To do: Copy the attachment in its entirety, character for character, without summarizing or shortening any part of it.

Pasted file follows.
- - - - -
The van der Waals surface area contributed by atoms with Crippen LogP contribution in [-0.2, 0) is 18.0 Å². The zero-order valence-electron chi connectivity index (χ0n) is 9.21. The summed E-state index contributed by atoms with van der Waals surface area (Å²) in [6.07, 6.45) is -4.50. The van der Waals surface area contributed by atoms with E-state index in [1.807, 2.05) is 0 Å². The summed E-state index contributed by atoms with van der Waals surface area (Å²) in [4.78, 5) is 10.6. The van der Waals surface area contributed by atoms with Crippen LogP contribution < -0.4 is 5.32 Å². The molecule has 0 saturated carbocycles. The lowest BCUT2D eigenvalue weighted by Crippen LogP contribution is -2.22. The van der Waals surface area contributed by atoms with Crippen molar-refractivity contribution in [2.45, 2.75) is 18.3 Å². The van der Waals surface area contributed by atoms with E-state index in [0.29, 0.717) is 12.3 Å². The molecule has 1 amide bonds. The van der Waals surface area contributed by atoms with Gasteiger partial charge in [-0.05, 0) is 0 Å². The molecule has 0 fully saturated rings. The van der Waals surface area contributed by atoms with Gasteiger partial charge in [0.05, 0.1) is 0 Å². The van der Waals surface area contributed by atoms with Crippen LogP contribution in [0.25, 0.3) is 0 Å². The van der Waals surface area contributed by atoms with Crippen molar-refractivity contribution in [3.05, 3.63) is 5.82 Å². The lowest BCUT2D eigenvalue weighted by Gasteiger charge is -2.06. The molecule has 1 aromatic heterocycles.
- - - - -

The van der Waals surface area contributed by atoms with Crippen LogP contribution in [-0.2, 0) is 18.0 Å². The zero-order valence-electron chi connectivity index (χ0n) is 9.21. The summed E-state index contributed by atoms with van der Waals surface area (Å²) in [6.07, 6.45) is -4.50. The van der Waals surface area contributed by atoms with E-state index in [1.807, 2.05) is 0 Å². The summed E-state index contributed by atoms with van der Waals surface area (Å²) in [4.78, 5) is 10.6. The van der Waals surface area contributed by atoms with Crippen LogP contribution < -0.4 is 5.32 Å². The molecule has 0 saturated carbocycles. The lowest BCUT2D eigenvalue weighted by Crippen LogP contribution is -2.22. The van der Waals surface area contributed by atoms with Crippen molar-refractivity contribution in [2.45, 2.75) is 18.3 Å². The van der Waals surface area contributed by atoms with E-state index in [0.29, 0.717) is 12.3 Å². The molecule has 1 amide bonds. The van der Waals surface area contributed by atoms with Gasteiger partial charge in [-0.05, 0) is 0 Å². The molecule has 0 fully saturated rings. The van der Waals surface area contributed by atoms with Gasteiger partial charge in [0.05, 0.1) is 0 Å². The van der Waals surface area contributed by atoms with Crippen LogP contribution in [0.25, 0.3) is 0 Å². The van der Waals surface area contributed by atoms with Crippen molar-refractivity contribution in [3.05, 3.63) is 5.82 Å². The lowest BCUT2D eigenvalue weighted by Gasteiger charge is -2.06. The molecule has 1 aromatic heterocycles.